My goal, as ever, is not to tell you what to think, but to help show you how. Thanks for visiting.
I was going to ignore it as off topic, but your last two paragraph request the reader to analyze what arguments an author or speaker puts forth, and given the the name of the blog it seems fitting. It also illustrates that it is often far more work to show and explain that the crank is wrong then it takes the crank to make a claim that sounds reasonable at first glance.
1) How is DS9: The Die is Cast an outlier?
TOS:Whom Gods Destroy
GARTH: And so have I been. I have charted more new worlds than any man in history. KIRK: And tried to destroy Antos Four. SPOCK: Why? GARTH: Well, I could say because they were actively hostile to the Federation. KIRK: Yes, you could say, but that would be untrue.
GARTH: Well done. Well, Captain, you continue to resist. How stupid of you. Put him in that chair right here. I've arranged a small entertainment. I wouldn't want him to miss any of it. Well, Captain, even you must admit that I'm a genius. What you see here is my latest invention. This is an explosive, the most powerful one in history. If I were to drop this flask, the resulting explosion would vaporise this planet. Now do you see why it is ridiculous to resist me? Well, perhaps you require the demonstration I've arranged. Watch closely.
TNG: Booby Trap
(Wesley and Data are playing 3D chess. Outside is a field of planetary fragments) WESLEY: This was the final battle, wasn't it? DATA: Neither side intended Orelious Nine to be the decisive conflict. WESLEY: There's not much left, is there. DATA: The destruction is remarkable considering the primitive weapons of the period.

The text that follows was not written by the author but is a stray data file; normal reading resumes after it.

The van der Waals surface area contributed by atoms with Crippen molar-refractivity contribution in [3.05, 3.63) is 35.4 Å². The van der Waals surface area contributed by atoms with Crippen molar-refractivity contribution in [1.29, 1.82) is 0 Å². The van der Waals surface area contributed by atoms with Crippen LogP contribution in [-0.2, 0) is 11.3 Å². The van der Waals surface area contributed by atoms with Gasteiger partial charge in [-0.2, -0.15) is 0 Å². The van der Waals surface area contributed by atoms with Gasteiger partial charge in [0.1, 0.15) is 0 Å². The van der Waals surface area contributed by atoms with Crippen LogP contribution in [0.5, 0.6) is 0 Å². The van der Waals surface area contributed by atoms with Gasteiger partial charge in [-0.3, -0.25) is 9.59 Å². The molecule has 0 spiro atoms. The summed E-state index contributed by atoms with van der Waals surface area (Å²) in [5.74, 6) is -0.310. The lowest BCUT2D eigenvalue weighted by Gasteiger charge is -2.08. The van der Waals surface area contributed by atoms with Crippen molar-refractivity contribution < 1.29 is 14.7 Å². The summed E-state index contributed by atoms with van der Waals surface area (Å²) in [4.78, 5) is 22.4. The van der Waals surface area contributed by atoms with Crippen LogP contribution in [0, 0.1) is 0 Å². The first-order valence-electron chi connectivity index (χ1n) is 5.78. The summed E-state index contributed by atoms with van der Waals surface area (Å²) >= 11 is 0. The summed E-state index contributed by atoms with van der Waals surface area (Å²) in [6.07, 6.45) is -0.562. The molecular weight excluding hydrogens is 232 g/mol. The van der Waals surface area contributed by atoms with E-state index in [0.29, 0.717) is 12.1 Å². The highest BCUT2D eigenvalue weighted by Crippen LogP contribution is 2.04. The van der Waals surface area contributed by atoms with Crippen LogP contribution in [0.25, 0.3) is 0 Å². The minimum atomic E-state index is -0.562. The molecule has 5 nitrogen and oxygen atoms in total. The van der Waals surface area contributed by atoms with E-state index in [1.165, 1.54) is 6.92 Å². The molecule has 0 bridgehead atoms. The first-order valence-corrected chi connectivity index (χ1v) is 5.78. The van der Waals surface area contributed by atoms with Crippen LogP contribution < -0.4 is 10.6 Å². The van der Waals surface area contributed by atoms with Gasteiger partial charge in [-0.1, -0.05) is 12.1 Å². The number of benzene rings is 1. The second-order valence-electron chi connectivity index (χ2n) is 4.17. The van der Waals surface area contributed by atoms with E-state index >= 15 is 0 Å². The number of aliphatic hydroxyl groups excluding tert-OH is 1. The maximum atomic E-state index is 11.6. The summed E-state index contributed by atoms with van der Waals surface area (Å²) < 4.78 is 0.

DS9: Trials and Tribble-ations
WORF: Hundreds of warriors were sent to track them down throughout the galaxy. An armada obliterated the Tribbles' homeworld. By the end of the twenty third century they had been eradicated. ODO: Another glorious chapter of Klingon history. Tell me, do they still sing songs of the great tribble hunt?
Enterprise: The Forgotten
TUCKER: The pounding your ships gave us didn't help much. Try it now. I'm going to reset the optical subprocessors. That might clear it up. When we slipped through your detection grid, we got a look at the weapon you're building. An impressive piece of engineering. Hell, it'd take at least a thousand starships like Enterprise to blow up an entire planet. You know, I'd like to see the telemetry from the probe you launched against Earth.
Don't get me wrong, I disregard all Deep Space Nine visuals no matter what because of the poor quality(the visual effects artists were so bad at following simple directions that the writers had to rewrite scripts at times.), but the stated objective in "The Die is Cast" is consistent with Star Trek as a whole, and you really should know better.
As a strategic matter, you really don't want to embark on a quest to prove that X is a reasonable with "Whom Gods Destroy" as your opening example. Indeed, most of your examples lack useful time constraints.
As for TDiC, it is extremely high-end, quantitatively. As you know, I prefer to place photon torpedoes in the 100 megaton range. While higher calcs exist, TDiC, which would seem to necessitate a jump of several orders of magnitude, is an outlier.
As for DS9, I am the one who often points out the issue of Stipes scaling problems and the season opener rewrite you mention. None of those are sufficient to declare poor quality or failure to follow directions.
I have to confess to not being entirely sure what the main thrust of this post was, but if it concerns anti-vaxxers and their frankly, dangerous ideas, then we are in rare agreement. My daughter has been vaccinated and I cannot imagine not doing so. It's better for her, better for her classmates, and just generally better all round.
Sorry you missed the point, but on behalf of offspring everywhere I thank you for vaccinating.